Another way to span your joists is to use structural plywood, 3/4" or better, as vertical panels on the front and back of the stand. If you want a door in the front to access the space under your tank, though, it gets sketchy.
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post #11 of 13 (permalink) Old 03-06-2014, 05:19 PM
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i have few questions, and and suggestions.(a photo or two really would help).
you say 4x8? joist? are you sure? that would be (by 70's standards) 3 1/2 x 7 1/4"! most likely quarter sawn oak right?
quarter sawn oak will have a very ruff finish as opposed to a smooth sanded finish! like an SPF joist!
and at 48"oc i can understand the use of 5 quarter ply!! OSB(Oriented Strand Board) or RTD plywood?

crawl space: is it an unfinished floor with fill and stone gravel? or poured concrete?
the posts at the 6 foot intervals:
4x4 or lally column? if it's posted in the middle their must be, i'm guessing. a footer under them?
be it stone or standard 4" concrete floor!

i'd not be so concerned about the bounce(flex), as i would be about the shear of the static load!

150 gal: thats what 6foot long? so to be over three joist you'ed need a 8foot+ base to sit over the end joist
and only have one in the middle!(if you can hit that symmetry).if your only building a 72-74" stand the two joist your sitting over,
would be at best in the middle or off set and not realy supporting the perimeter.

that would very much concern me!!!

oh, and the Filled Weight of a 150 gal is 1800#s not 1250# and thats water only!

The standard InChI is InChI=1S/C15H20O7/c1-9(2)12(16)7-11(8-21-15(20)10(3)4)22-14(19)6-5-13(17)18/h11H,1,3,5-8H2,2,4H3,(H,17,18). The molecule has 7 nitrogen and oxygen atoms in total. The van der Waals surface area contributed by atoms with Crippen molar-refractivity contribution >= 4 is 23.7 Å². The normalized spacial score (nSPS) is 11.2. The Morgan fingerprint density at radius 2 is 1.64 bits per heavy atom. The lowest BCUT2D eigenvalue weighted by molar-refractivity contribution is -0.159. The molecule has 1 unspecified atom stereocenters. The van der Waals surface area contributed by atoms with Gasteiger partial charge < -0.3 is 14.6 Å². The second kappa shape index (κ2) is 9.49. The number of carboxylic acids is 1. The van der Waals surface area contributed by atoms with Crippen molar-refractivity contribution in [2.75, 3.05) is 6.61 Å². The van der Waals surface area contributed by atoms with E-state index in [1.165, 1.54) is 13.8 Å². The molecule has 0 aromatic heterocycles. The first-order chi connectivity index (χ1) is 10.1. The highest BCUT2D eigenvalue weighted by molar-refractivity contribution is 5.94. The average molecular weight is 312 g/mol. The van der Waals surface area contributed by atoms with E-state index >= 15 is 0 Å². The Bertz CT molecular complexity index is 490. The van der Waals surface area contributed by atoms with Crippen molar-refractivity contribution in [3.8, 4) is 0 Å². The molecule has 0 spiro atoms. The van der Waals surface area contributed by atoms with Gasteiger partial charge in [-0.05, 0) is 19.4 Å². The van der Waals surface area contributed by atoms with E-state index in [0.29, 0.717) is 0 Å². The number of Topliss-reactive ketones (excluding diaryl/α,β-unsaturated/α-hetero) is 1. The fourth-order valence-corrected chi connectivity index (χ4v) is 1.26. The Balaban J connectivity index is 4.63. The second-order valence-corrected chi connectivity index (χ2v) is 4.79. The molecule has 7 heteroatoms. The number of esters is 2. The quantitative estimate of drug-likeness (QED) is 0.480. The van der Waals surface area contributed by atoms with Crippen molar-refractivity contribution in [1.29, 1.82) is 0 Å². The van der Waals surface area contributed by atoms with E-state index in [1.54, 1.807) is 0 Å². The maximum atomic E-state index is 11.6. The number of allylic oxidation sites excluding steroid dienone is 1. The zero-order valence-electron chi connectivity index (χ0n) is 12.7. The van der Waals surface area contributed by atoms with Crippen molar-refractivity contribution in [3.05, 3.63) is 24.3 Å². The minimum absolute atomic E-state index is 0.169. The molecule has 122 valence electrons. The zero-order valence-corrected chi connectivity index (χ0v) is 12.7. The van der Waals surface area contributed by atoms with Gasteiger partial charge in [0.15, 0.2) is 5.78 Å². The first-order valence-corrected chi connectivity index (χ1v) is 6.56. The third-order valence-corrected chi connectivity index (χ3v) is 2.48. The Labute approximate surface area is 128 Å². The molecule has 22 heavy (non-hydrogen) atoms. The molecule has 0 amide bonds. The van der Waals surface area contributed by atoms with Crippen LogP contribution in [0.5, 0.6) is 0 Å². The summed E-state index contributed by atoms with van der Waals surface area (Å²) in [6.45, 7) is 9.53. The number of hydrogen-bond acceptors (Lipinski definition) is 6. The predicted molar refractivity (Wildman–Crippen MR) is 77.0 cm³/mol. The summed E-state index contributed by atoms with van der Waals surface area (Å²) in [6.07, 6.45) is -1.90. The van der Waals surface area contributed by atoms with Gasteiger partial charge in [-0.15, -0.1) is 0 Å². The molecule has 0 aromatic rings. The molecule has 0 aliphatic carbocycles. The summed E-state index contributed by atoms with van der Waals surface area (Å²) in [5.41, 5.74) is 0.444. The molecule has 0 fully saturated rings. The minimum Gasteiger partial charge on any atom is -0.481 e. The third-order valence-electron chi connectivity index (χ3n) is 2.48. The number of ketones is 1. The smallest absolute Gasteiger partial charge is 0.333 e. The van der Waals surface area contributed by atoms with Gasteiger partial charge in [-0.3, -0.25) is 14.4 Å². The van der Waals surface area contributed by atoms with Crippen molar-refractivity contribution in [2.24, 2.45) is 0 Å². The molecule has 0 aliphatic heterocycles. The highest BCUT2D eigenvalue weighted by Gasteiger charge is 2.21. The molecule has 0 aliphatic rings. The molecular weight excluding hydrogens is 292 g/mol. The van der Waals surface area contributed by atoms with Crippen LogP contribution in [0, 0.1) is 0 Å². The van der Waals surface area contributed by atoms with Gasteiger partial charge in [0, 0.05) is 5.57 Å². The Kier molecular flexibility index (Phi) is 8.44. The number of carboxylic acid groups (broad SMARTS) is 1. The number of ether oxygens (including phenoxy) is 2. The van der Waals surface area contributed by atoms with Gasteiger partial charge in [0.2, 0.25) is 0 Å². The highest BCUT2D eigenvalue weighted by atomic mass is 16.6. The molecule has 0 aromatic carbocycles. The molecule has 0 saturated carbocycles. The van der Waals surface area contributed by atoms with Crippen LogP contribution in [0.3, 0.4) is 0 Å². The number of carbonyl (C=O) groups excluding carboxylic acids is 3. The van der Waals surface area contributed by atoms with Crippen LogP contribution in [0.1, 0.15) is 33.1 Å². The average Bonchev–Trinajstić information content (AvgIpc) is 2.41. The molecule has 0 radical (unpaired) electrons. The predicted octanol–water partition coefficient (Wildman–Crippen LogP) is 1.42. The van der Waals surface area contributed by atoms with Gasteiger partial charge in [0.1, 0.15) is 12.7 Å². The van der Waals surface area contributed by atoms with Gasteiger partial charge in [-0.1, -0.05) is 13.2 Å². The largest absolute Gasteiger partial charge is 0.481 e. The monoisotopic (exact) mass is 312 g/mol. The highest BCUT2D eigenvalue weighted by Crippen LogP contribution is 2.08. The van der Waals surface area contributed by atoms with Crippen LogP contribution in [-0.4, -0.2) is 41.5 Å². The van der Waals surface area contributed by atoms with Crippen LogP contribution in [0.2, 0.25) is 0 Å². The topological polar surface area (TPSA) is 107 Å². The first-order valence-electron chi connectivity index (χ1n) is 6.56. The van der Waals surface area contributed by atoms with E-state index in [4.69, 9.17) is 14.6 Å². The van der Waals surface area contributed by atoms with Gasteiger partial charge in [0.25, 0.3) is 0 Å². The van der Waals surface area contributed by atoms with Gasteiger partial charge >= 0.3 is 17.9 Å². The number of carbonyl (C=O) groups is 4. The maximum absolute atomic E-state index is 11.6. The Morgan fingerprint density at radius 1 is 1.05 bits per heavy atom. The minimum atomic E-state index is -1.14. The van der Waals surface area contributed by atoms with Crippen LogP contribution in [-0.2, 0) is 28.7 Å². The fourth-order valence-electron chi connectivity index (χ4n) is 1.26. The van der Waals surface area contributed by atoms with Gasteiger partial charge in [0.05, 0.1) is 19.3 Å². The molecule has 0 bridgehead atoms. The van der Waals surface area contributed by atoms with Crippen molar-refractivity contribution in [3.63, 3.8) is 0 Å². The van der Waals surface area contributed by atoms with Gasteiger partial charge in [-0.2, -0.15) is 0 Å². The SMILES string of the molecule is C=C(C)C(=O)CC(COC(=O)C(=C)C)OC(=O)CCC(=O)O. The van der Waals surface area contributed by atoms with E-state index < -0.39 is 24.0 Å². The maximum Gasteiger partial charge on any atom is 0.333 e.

after stand/substrait/any rocks, i'd bet your at around 2000#s+!!!

(http://freshaquarium.about.com/od/aq...zesweights.htm)

if it was me, i'd put a hung (simpson strong-tie), dbl 2x8 header between all the 48' oc joist the tank sits on ( be no more then 12in
from the posted 6' point loads you have now) and hang (use a joist hanger) two single joist 16" oc between them to your sill plate!
run a continuous bead of Construction adhesive on top of the 2x you put in to lessen floor squeaks.
that'll save you cost of lumber, useing 12 footers cut in half seeing your only spaning from sill to header, not the full 12 foot.
in my opinion that shoud be fine, for that load.

"my plan was to run the plywood as the bottom base and then span the 2x4s on top of the plywood".
what do you think of that? My hope was that the plywood would distribute weight over a larger area"
as opposed to directly under the spans. No idea if that theory will hold water though."

the ply won't distribute any weight! the 2x sitting perpendicular of the joist is what thats for, go with 2x6 for the base.(on edge)
and top perimeter of the frame.
then consider what your using to cover the frame your making, if it's non structural material you'll need to point load the from the top of the frame down to the joist!